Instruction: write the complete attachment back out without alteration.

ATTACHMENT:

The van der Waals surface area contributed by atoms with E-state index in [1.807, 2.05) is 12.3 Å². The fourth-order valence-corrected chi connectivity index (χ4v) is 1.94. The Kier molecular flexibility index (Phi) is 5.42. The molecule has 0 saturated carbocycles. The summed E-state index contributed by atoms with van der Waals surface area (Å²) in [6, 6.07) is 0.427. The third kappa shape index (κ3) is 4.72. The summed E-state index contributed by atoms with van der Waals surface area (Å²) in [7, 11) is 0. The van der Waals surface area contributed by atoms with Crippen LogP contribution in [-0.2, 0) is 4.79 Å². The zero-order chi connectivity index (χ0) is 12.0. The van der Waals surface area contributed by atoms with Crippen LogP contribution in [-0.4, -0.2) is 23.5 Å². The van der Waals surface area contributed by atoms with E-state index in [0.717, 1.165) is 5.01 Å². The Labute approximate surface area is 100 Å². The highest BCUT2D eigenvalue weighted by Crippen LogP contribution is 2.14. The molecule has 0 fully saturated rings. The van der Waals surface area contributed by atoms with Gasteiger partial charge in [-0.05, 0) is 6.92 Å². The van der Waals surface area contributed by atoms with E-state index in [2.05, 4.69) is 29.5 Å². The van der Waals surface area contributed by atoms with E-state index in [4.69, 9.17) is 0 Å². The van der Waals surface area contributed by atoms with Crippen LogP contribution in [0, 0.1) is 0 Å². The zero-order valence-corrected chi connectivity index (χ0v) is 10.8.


The van der Waals surface area contributed by atoms with E-state index in [1.807, 2.05) is 12.3 Å². The fourth-order valence-corrected chi connectivity index (χ4v) is 1.94. The Kier molecular flexibility index (Phi) is 5.42. The molecule has 0 saturated carbocycles. The summed E-state index contributed by atoms with van der Waals surface area (Å²) in [6, 6.07) is 0.427. The third kappa shape index (κ3) is 4.72. The summed E-state index contributed by atoms with van der Waals surface area (Å²) in [7, 11) is 0. The van der Waals surface area contributed by atoms with Crippen LogP contribution in [-0.2, 0) is 4.79 Å². The zero-order chi connectivity index (χ0) is 12.0. The van der Waals surface area contributed by atoms with Crippen LogP contribution in [-0.4, -0.2) is 23.5 Å². The van der Waals surface area contributed by atoms with E-state index in [0.717, 1.165) is 5.01 Å². The Labute approximate surface area is 100 Å². The highest BCUT2D eigenvalue weighted by Crippen LogP contribution is 2.14. The molecule has 0 fully saturated rings. The van der Waals surface area contributed by atoms with Gasteiger partial charge in [-0.05, 0) is 6.92 Å². The van der Waals surface area contributed by atoms with E-state index in [2.05, 4.69) is 29.5 Å². The van der Waals surface area contributed by atoms with E-state index in [4.69, 9.17) is 0 Å². The van der Waals surface area contributed by atoms with Crippen LogP contribution in [0, 0.1) is 0 Å². The zero-order valence-corrected chi connectivity index (χ0v) is 10.8.